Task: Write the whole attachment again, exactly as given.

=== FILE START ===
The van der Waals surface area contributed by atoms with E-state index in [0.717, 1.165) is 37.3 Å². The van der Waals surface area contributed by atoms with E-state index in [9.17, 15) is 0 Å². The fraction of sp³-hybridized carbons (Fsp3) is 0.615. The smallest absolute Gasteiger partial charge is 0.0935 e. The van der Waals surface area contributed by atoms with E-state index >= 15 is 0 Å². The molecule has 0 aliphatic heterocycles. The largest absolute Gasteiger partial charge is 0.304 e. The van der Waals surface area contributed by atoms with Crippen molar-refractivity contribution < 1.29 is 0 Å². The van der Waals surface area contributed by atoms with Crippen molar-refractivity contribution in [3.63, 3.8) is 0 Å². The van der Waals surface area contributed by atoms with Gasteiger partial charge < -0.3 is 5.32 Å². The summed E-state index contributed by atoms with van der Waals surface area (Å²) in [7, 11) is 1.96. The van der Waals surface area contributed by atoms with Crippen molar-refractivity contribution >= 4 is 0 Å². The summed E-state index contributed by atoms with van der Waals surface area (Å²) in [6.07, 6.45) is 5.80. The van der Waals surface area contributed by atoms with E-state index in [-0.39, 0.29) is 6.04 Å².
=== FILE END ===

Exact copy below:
The van der Waals surface area contributed by atoms with E-state index in [0.717, 1.165) is 37.3 Å². The van der Waals surface area contributed by atoms with E-state index in [9.17, 15) is 0 Å². The fraction of sp³-hybridized carbons (Fsp3) is 0.615. The smallest absolute Gasteiger partial charge is 0.0935 e. The van der Waals surface area contributed by atoms with E-state index >= 15 is 0 Å². The molecule has 0 aliphatic heterocycles. The largest absolute Gasteiger partial charge is 0.304 e. The van der Waals surface area contributed by atoms with Crippen molar-refractivity contribution < 1.29 is 0 Å². The van der Waals surface area contributed by atoms with Crippen molar-refractivity contribution in [3.63, 3.8) is 0 Å². The van der Waals surface area contributed by atoms with Gasteiger partial charge < -0.3 is 5.32 Å². The summed E-state index contributed by atoms with van der Waals surface area (Å²) in [7, 11) is 1.96. The van der Waals surface area contributed by atoms with Crippen molar-refractivity contribution >= 4 is 0 Å². The summed E-state index contributed by atoms with van der Waals surface area (Å²) in [6.07, 6.45) is 5.80. The van der Waals surface area contributed by atoms with E-state index in [-0.39, 0.29) is 6.04 Å².